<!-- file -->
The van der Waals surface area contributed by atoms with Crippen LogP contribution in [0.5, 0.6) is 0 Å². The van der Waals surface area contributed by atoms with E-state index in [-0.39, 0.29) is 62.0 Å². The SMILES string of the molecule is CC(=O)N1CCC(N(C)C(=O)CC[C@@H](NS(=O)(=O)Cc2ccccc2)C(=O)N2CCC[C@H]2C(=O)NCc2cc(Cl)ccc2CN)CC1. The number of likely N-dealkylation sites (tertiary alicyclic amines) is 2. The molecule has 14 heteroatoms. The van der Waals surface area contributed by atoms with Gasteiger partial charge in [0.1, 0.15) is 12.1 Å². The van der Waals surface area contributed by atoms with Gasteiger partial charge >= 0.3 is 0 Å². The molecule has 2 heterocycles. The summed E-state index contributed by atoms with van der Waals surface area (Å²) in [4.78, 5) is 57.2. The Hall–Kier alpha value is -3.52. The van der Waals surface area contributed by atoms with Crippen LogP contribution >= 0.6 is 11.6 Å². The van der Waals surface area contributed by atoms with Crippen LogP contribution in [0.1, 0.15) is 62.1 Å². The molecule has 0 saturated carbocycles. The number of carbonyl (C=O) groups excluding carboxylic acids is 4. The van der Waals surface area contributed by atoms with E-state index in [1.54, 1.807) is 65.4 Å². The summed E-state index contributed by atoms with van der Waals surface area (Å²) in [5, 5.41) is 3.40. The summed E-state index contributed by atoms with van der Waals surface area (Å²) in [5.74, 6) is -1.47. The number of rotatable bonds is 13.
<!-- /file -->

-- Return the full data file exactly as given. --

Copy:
The van der Waals surface area contributed by atoms with Crippen LogP contribution in [0.5, 0.6) is 0 Å². The van der Waals surface area contributed by atoms with E-state index in [-0.39, 0.29) is 62.0 Å². The SMILES string of the molecule is CC(=O)N1CCC(N(C)C(=O)CC[C@@H](NS(=O)(=O)Cc2ccccc2)C(=O)N2CCC[C@H]2C(=O)NCc2cc(Cl)ccc2CN)CC1. The number of likely N-dealkylation sites (tertiary alicyclic amines) is 2. The molecule has 14 heteroatoms. The van der Waals surface area contributed by atoms with Gasteiger partial charge in [0.1, 0.15) is 12.1 Å². The van der Waals surface area contributed by atoms with Gasteiger partial charge >= 0.3 is 0 Å². The molecule has 2 heterocycles. The summed E-state index contributed by atoms with van der Waals surface area (Å²) in [4.78, 5) is 57.2. The Hall–Kier alpha value is -3.52. The van der Waals surface area contributed by atoms with Crippen LogP contribution >= 0.6 is 11.6 Å². The van der Waals surface area contributed by atoms with Crippen LogP contribution in [0.1, 0.15) is 62.1 Å². The molecule has 0 saturated carbocycles. The number of carbonyl (C=O) groups excluding carboxylic acids is 4. The van der Waals surface area contributed by atoms with E-state index in [1.54, 1.807) is 65.4 Å². The summed E-state index contributed by atoms with van der Waals surface area (Å²) in [5, 5.41) is 3.40. The summed E-state index contributed by atoms with van der Waals surface area (Å²) in [5.74, 6) is -1.47. The number of rotatable bonds is 13.